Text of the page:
Saturday, May 5, 2018

First Aid - Burns

Hour 12

The only wound not covered, and the last class of a notional training day, will be Burns.

 Warrior Skills Level 1 , pp 3-32. through 3-35
First Aid, pp.  3-12 through 3-16

Burns have four main causes:

Thermal : everything from sunburn to forest fires
Electrical: any electrical current, from vehicle batteries to lightning
Chemical: caused by caustic chemicals, or chemical agents
Laser: high intensity energy, esp. if directed or received in the corneas of the eyes

You must recognize the source of the burn, in order to eliminate it or remove it from the patient, or remove the patient form the source.

Not knowing the source of the problem, and doing the wrong things because of that lack of knowledge  can and will will get you injured or killed. Then you're no good to anyone else.

If you can't remove the source of the burn, get more/better help. A medic I knew had to talk half a dozen guys down off three stories of metal scaffolding suddenly in contact with 40K volts of high tension line. They all got down without grounding themselves and dying. The original victim was still smoldering and smoking when the fire department arrived. His leather boots were on fire, and he was past medical aid.

Once you have removed your victim from the burn source, or vice versa, expose the wound.
Remove everything covering it, like clothing. It's going to hurt no matter what you do (unless the nerve endings are gone), and anything around the wound becomes a seed bed for the inevitable infection. But do not pull clothing or material stuck/fused into the skin from a burn. You may only worsen the injury. Anything removable gets removed. anything stuck strays right where it is.

In cases of laser or dry chemical burns, put nothing on the wound. Liquids like water or saline may only reactivate dry powder or chemicals still in contact.
For liquid chemical, thermal, or electrical burns, once the patient is away from the cause, clean cool (not freezing!) water (and not ice!) may be applied, and should be, copiously, to pull latent heat still in the burned tissue out of the burn. This will lessen the pain, perform some cleansing, and most importantly, stop the injury from progressing further and deeper. Like in a microwave, cooked flesh wants to keep cooking. Cool it down as rapidly as possible.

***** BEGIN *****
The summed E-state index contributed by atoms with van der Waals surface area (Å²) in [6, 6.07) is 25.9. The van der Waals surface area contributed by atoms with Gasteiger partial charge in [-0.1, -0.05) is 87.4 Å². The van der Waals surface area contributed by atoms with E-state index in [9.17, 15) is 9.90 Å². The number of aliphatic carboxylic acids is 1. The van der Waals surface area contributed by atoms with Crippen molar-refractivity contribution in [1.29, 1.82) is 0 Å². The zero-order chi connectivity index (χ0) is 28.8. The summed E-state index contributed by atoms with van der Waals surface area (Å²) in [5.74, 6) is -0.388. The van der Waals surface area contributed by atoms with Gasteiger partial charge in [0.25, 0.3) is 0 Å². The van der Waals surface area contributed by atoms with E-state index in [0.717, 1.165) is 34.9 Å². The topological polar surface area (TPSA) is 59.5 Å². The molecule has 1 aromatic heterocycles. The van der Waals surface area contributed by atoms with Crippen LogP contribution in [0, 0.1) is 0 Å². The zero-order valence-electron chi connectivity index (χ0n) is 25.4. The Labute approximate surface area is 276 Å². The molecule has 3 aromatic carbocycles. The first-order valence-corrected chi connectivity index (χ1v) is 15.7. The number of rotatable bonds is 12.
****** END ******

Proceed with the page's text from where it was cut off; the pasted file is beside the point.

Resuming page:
Remove any jewelry (bracelets, watches, rings, etc.) near or distal to (farther from the central body) the burn site. Burns will swell, and jewelry not immediately removed may need to be cut off later. Get them off injured extremities immediately, and put them in the patient's pocket.

Burns are classed according to severity:
1st degree: skin redness (like sunburn)
2nd degree: blistered
3rd degree: full thickness, i.e. completely through the skin to the underlying fat, muscle, and internal tissue layers
4th degree: charred. Like charcoal.

Cover the burned area(s), without putting anything else whatsoever, including butter, ointment, grease, mud*, or your Aunt Petunia's Patent Family Recipe For Burns, onto or into the wound, and cover it with a dry sterile dressing.
*(The sole exception is when you cover burning white phosphorous embedded into wounds with mud, to starve it of oxygen until it can be removed surgically by higher medical care.)

Anything else you put into a burn is one more thing that will have to be debrided later by someone else. It will hurt immensely, may prolong healing, and increase the risk of subsequent infection, and your patient won't thank you for any of the three.

If you have a purpose-made burn dressing available, use it.
if not, clean dry covering material is acceptable, except for not covering burned face (airway!) or genitals - specifically the urethra and rectum - (elimination!) with such dressings.
Your patient may have been burned down there, but at some pint, he' gong to need to poo and pee, and giving him a burn dressing "diaper" full of either substance will not help his missing tissue to heal.

Patients who are conscious, and have no other injuries, may be given small sips of water.
Burns cause swelling, and require fluid therapy to heal. It's okay to get them started on that if they're able to drink.

Be aware, patients with thermal burns (especially those with soot around nasal or oral passages), or who have been exposed to chemicals, may have inhaled superheated air, caustic vapors, or chemical agents, and added airway burns to the list of complications. Consider and suspect such trauma, and be prepared for complications to breathing, ability to take fluid or food by mouth, and oxygenation issues related to damage to upper or lower airways, and inhalation of poisonous gasses of combustion, carbon monoxide, or other chemicals.

Fluid shift from large-area burns may also cause hypovolemia, and lead to signs and symptoms of Shock.